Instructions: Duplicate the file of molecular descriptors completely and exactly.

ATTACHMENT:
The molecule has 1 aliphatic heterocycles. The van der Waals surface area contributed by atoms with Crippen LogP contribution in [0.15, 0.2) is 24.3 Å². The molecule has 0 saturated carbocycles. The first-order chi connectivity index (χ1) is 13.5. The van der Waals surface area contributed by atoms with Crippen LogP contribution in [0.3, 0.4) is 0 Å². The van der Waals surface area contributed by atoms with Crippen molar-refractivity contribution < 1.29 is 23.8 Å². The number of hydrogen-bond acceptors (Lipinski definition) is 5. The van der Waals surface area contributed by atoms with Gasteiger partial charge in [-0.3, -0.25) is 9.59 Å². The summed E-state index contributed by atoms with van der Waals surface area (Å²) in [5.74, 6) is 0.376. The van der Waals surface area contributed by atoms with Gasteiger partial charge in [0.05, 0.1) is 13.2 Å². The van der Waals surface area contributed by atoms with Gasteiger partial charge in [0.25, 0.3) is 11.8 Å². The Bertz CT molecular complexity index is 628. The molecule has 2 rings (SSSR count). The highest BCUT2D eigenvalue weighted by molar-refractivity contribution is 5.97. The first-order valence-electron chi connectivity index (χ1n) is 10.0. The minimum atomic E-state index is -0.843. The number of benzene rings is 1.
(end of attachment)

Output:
The molecule has 1 aliphatic heterocycles. The van der Waals surface area contributed by atoms with Crippen LogP contribution in [0.15, 0.2) is 24.3 Å². The molecule has 0 saturated carbocycles. The first-order chi connectivity index (χ1) is 13.5. The van der Waals surface area contributed by atoms with Crippen LogP contribution in [0.3, 0.4) is 0 Å². The van der Waals surface area contributed by atoms with Crippen molar-refractivity contribution < 1.29 is 23.8 Å². The number of hydrogen-bond acceptors (Lipinski definition) is 5. The van der Waals surface area contributed by atoms with Gasteiger partial charge in [-0.3, -0.25) is 9.59 Å². The summed E-state index contributed by atoms with van der Waals surface area (Å²) in [5.74, 6) is 0.376. The van der Waals surface area contributed by atoms with Gasteiger partial charge in [0.05, 0.1) is 13.2 Å². The van der Waals surface area contributed by atoms with Gasteiger partial charge in [0.25, 0.3) is 11.8 Å². The Bertz CT molecular complexity index is 628. The molecule has 2 rings (SSSR count). The highest BCUT2D eigenvalue weighted by molar-refractivity contribution is 5.97. The first-order valence-electron chi connectivity index (χ1n) is 10.0. The minimum atomic E-state index is -0.843. The number of benzene rings is 1.